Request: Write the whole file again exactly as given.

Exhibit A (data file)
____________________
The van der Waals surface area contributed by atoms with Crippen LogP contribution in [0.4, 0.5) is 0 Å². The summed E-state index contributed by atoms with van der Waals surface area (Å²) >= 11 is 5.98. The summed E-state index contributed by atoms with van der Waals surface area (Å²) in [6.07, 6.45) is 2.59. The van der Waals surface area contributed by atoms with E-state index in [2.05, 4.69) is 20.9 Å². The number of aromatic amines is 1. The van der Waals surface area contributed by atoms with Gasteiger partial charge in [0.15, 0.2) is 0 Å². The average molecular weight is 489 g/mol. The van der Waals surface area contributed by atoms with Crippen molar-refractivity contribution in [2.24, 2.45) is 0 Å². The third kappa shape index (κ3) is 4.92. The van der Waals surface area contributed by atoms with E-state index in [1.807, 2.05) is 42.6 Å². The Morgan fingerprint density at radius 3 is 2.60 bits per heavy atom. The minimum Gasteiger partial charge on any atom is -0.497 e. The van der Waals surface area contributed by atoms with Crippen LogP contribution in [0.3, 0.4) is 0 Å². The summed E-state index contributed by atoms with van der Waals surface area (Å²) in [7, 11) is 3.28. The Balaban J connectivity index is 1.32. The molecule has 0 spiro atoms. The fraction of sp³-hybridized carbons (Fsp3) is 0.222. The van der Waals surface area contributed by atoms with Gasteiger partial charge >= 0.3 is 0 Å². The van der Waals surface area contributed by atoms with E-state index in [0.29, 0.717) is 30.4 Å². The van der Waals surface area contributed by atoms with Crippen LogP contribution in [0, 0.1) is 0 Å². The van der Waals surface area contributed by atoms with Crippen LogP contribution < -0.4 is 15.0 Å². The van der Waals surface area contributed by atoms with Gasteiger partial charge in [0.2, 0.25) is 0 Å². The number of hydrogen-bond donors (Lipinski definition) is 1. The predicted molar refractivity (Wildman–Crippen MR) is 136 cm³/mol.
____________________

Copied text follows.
The van der Waals surface area contributed by atoms with Crippen LogP contribution in [0.4, 0.5) is 0 Å². The summed E-state index contributed by atoms with van der Waals surface area (Å²) >= 11 is 5.98. The summed E-state index contributed by atoms with van der Waals surface area (Å²) in [6.07, 6.45) is 2.59. The van der Waals surface area contributed by atoms with E-state index in [2.05, 4.69) is 20.9 Å². The number of aromatic amines is 1. The van der Waals surface area contributed by atoms with Gasteiger partial charge in [0.15, 0.2) is 0 Å². The average molecular weight is 489 g/mol. The van der Waals surface area contributed by atoms with Crippen molar-refractivity contribution in [2.24, 2.45) is 0 Å². The third kappa shape index (κ3) is 4.92. The van der Waals surface area contributed by atoms with E-state index in [1.807, 2.05) is 42.6 Å². The Morgan fingerprint density at radius 3 is 2.60 bits per heavy atom. The minimum Gasteiger partial charge on any atom is -0.497 e. The van der Waals surface area contributed by atoms with Crippen LogP contribution in [0.3, 0.4) is 0 Å². The summed E-state index contributed by atoms with van der Waals surface area (Å²) in [7, 11) is 3.28. The Balaban J connectivity index is 1.32. The molecule has 0 spiro atoms. The fraction of sp³-hybridized carbons (Fsp3) is 0.222. The van der Waals surface area contributed by atoms with Gasteiger partial charge >= 0.3 is 0 Å². The van der Waals surface area contributed by atoms with E-state index in [0.29, 0.717) is 30.4 Å². The van der Waals surface area contributed by atoms with Crippen LogP contribution in [0, 0.1) is 0 Å². The van der Waals surface area contributed by atoms with Crippen LogP contribution < -0.4 is 15.0 Å². The van der Waals surface area contributed by atoms with Gasteiger partial charge in [0.2, 0.25) is 0 Å². The number of hydrogen-bond donors (Lipinski definition) is 1. The predicted molar refractivity (Wildman–Crippen MR) is 136 cm³/mol.